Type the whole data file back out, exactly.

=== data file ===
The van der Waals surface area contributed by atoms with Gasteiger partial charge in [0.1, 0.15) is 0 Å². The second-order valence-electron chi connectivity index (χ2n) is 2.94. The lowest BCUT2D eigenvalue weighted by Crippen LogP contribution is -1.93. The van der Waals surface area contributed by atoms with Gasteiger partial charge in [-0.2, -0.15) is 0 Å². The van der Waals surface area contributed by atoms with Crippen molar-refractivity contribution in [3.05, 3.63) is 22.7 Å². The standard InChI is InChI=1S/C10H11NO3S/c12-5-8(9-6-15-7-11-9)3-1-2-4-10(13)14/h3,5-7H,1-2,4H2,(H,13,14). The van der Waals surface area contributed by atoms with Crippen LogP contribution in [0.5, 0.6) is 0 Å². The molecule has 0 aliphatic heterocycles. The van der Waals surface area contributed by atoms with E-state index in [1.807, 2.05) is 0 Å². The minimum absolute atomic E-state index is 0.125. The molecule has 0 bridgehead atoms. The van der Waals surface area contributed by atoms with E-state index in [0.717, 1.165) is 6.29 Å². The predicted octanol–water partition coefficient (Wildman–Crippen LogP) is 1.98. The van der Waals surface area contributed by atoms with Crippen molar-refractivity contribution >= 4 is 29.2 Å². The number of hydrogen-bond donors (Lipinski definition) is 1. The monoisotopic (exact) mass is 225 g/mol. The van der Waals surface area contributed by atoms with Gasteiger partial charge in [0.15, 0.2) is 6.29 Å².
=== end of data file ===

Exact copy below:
The van der Waals surface area contributed by atoms with Gasteiger partial charge in [0.1, 0.15) is 0 Å². The second-order valence-electron chi connectivity index (χ2n) is 2.94. The lowest BCUT2D eigenvalue weighted by Crippen LogP contribution is -1.93. The van der Waals surface area contributed by atoms with Gasteiger partial charge in [-0.2, -0.15) is 0 Å². The van der Waals surface area contributed by atoms with Crippen molar-refractivity contribution in [3.05, 3.63) is 22.7 Å². The standard InChI is InChI=1S/C10H11NO3S/c12-5-8(9-6-15-7-11-9)3-1-2-4-10(13)14/h3,5-7H,1-2,4H2,(H,13,14). The van der Waals surface area contributed by atoms with Crippen LogP contribution in [0.5, 0.6) is 0 Å². The molecule has 0 aliphatic heterocycles. The van der Waals surface area contributed by atoms with E-state index in [1.807, 2.05) is 0 Å². The minimum absolute atomic E-state index is 0.125. The molecule has 0 bridgehead atoms. The van der Waals surface area contributed by atoms with E-state index in [0.717, 1.165) is 6.29 Å². The predicted octanol–water partition coefficient (Wildman–Crippen LogP) is 1.98. The van der Waals surface area contributed by atoms with Crippen molar-refractivity contribution >= 4 is 29.2 Å². The number of hydrogen-bond donors (Lipinski definition) is 1. The monoisotopic (exact) mass is 225 g/mol. The van der Waals surface area contributed by atoms with Gasteiger partial charge in [0.15, 0.2) is 6.29 Å².